The future for connected vehicles looks promising, with new developments offering drivers more convenience and control, according to a new report from the Economist Intelligence Unit (EIU).
However, the research and analysis division of The Economist Group also said that the “end-game” in connectivity is the self-driving car, and several obstacles must be overcome before these become a familiar sight on our roads.
The challenges range from privacy and security concerns, to a lack of infrastructure, the need for a legislative framework, and issues around congestion and pollution.
What’s more, driverless cars will have to co-exist with driver-powered cars for some time, and they must be sophisticated enough to deal with pedestrians, cyclists, road furniture and other drivers.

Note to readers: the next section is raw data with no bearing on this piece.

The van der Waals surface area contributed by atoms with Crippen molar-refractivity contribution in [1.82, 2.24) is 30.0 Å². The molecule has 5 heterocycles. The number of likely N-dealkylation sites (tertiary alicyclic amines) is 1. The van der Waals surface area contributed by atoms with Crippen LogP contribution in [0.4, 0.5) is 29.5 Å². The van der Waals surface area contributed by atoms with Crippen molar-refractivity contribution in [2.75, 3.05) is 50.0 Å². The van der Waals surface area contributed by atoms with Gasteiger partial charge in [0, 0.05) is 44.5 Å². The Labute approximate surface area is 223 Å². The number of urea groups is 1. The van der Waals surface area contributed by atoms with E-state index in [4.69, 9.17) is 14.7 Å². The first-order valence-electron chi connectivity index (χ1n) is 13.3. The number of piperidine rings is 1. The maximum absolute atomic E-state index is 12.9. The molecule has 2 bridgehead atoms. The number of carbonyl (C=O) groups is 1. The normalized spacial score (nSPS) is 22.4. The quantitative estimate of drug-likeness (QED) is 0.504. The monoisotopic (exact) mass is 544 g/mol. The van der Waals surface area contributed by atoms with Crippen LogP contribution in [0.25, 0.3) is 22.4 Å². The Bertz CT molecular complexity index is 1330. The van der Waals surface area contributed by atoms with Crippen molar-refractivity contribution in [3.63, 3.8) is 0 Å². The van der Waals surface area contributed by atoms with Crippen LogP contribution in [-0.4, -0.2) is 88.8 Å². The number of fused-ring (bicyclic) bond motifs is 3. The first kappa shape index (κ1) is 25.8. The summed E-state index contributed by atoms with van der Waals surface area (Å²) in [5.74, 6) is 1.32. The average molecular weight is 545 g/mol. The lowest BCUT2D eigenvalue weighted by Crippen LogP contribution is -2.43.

The report points out that connected cars are already generating huge amounts of data through on-board infotainment systems, as well as software platforms such as Google’s Android Auto and Apple’s CarPlay systems, which allow smartphone tethering to a vehicle. This, rather than autonomous driving, is the current interpretation of “connectedness”.
Matt Kendall, telecoms analyst at the EIU, said: “In many respects, connected cars are already an embedded part of the current motoring environment, with many vehicles on our roads utilising connectedness in the form of GPS, infotainment and on-board vehicle diagnostics.
“However, the end game for the use of connectedness is the self-driving car, which is able to use connectivity to manoeuvre around, and interact with, its environment. But many obstacles to a fully autonomous future remain, and both the tech and auto industries are going to have to work hard, in a spirit of collaboration, to overcome them.”